Posts Tagged ‘Jaime Hurley’

Prosecution v. Defense And The Constitution That Binds Them

December 20, 2010 Leave a comment

Note: this is the final part in a three-part series on the criminal justice system.  See part one: “Criminal Defense Attorneys And The People They Really Protect”; part two: “Prosecutors And The “Technicalities” That Set Criminals Free.”

Very few things in this world make me cringe more than hearing about or imagining a cold-blooded murderer or a rapist going free because of a “technicality” (the term technicality is used here for simplicity’s sake; in actuality, it is the Constitution of the United States that sets an individual free).   Reality is, in a society with such a high rate of repeat offenses, a “criminal” who walks today may be arrested again for another offense in the near future.  According to the Bureau of Justice, “67.5% of prisoners released in 1994 were rearrested within 3 years.”  Such a statistic is quite frightening.  On the other hand, according to the Christian Science Monitor, “only between 0.5 percent and 2.5 percent of all felony arrests are ‘lost’ because of unconstitutional searches” (March 9, 1995; the most recent, reliable statistic I could find).  The current percentage may be even less than that in light of the Supreme Court’s holding in Herring v. U.S. (2009), which extended the reasonable mistake in good faith exception from U.S. v. Leon (1984) to include errors made due to plain negligence.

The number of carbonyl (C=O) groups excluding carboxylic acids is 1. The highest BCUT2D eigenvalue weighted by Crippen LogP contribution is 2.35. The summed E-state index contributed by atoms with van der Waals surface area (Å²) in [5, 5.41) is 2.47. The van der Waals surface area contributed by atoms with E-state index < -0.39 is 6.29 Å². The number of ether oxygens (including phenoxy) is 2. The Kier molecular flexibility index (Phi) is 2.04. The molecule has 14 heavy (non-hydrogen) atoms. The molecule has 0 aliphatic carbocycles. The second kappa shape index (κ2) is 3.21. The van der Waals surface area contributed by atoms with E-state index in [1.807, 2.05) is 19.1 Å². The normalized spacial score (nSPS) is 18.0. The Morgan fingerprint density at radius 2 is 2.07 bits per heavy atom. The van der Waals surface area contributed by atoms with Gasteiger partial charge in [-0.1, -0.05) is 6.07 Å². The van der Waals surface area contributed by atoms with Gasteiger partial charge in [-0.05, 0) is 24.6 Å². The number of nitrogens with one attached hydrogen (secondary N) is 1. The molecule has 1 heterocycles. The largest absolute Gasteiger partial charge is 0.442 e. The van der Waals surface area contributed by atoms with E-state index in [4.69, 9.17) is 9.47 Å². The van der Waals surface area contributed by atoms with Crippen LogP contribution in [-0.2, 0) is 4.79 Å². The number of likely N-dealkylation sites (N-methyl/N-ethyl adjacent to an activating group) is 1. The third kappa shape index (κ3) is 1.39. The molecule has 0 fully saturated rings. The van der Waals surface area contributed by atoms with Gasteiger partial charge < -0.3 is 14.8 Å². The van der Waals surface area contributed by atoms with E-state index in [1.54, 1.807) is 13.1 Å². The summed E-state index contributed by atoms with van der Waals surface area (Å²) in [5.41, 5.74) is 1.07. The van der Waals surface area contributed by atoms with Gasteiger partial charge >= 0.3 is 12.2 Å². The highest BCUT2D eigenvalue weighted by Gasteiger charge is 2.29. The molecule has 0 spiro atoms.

Regardless of what the percentage is, the focus should be on eliminating all “technicalities.”  In a criminal justice system, the objective should be to attain absolute justice.  Such a notion involves lawfully apprehending wrongdoers and providing them with their day in court.  Both sides should conduct themselves professionally and reasonably so that the facts of the situation at issue may lead to a conclusion and not the facts involved in an unreasonable law enforcement mistake.  As illustrated in “Prosecutors and the ‘Technicalities’ That Set Criminals Free,” unnecessary and unreasonable mistakes can lead to convicted or confessed criminals going free.  The public should not have to pay such prices to attain justice.

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